How to Perform a Successful Venipuncture

Save

Venipuncture is the process of puncturing a vein with a needle for the purpose of drawing blood or establishing an intravenous line for medication. Most venipuncture is done on the inner elbow area in the median cubital vein. The procedure is crucial for the prevention and treatment of diseases. Venipuncture is usually accomplished by a cannula, which is a device that allow insertion of a tiny plastic catheter into a vein with a needle. With some practice, venipuncture is quite simple and relatively painless for the patient.

Things You'll Need

  • Anti-bacterial soap
  • Water
  • Paper towels
  • Latex gloves
  • Tourniquet
  • Cannula
  • Blood collection tube
  • Wash your hands thoroughly with anti-bacterial soap and water. Leave the water running while you dry your hands with a paper towel. Use the paper towel to turn off the faucet, taking care not to touch the faucet with your bare hands, and throw the towel away.

  • Put on a pair of latex gloves. Extend the patient's forearm to expose the inner elbow area, also known at the antecubital. Swab the area with alcohol.

  • Wrap and tighten the tourniquet around the patient's arm above the elbow. Ask the patient to make a fist with his hand. Tap the antecubital area to find a vein. The best veins are those that are dark blue and raised.

  • Pierce the vein swiftly at a 45 degree angle with the cannula. Attach a blood collection tube to the rear of the cannula. If blood is draw upon application of the tube, the vein has been properly and successfully punctured.

  • Remove the needle from the cannula, leaving the catheter in the vein. Remove the tourniquet from the patient's arm. You may now draw blood from the cannula or connect the tubing for insertion of intravenous medicine.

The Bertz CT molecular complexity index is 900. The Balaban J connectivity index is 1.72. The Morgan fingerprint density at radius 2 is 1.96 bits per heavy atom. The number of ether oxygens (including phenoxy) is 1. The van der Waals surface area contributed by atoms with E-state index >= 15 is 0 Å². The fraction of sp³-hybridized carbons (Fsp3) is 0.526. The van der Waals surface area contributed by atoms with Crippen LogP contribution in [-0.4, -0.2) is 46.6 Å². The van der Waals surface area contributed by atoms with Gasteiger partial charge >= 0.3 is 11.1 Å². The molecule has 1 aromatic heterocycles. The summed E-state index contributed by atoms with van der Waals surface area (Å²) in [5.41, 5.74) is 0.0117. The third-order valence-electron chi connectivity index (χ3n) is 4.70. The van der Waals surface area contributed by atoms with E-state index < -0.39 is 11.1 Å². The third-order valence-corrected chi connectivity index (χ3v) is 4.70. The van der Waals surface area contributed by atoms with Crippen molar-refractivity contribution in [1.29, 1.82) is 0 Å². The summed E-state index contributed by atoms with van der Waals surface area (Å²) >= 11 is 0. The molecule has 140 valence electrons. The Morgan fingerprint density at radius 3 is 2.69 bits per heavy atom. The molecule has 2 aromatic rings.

Tips & Warnings

  • Be gentle with your patient, as it allows for a more relaxing environment and thus, a more successful venipuncture.
  • Do not force a needle repeatedly into the skin in an attempt to reach a vein. Wait a few minutes to give the patient a break. Repeatedly piercing the skin will likely stress the patient and worsen the situation.

References

  • "Phlebotomy: Procedures and Practices"; Lynn B. Hoeltke; 2006
  • "Mosby's Manual of Diagnostic and Laboratory Tests"; Kathleen Deska Pagana and Timothy J. Pagana; 2009
  • Photo Credit Thinkstock Images/Comstock/Getty Images
Promoted By Zergnet

You May Also Like

  • Complications of Intravenous Therapy

    When patients are hospitalized and unable to take certain medications or need fluids in order to rehydrate the body, intravenous (IV) therapy,...

  • Veins Used in Phlebotomy

    Phlebotomy is the act of taking a blood sample from the vein of a patient for laboratory examination and analysis. It is...

  • Capillary Puncture Vs. Venipuncture

    When your physician orders blood for laboratory testing, the blood can be drawn via capillary puncture or venipuncture. This means that needle...

  • How to Get a Phlebotomy Certification

    A phlebotomist is the person who draws your blood when you are admitted to the hospital for treatments. A phlebotomist will work...

  • How to Get a Venipuncture Certificate in California

    Venipuncture involves the injection of contrast material into patients for the purposes of X-rays and other diagnostic procedures. Professionals offering venipuncture must...

  • What Are the Common Sites for Venipuncture?

    Venipuncture is the process of drawing blood from the veins. The procedure is commonly performed by phlebotomists, paramedics and other qualified medical...

  • Steps for Venipuncture

    Venipuncture, or phlebotomy, is the process used for drawing blood. Since certain tests may require special collection methods, always follow your organizations...

  • Proper Venipuncture Techniques

    Proper venipuncture techniques are imperative for accurate lab work and effective health care management. Lab draws are more than just the insertion...

Related Searches

Check It Out

This Is the Beauty Routine of a Yelp Sales Manager

M
Is DIY in your DNA? Become part of our maker community.
Submit Your Work!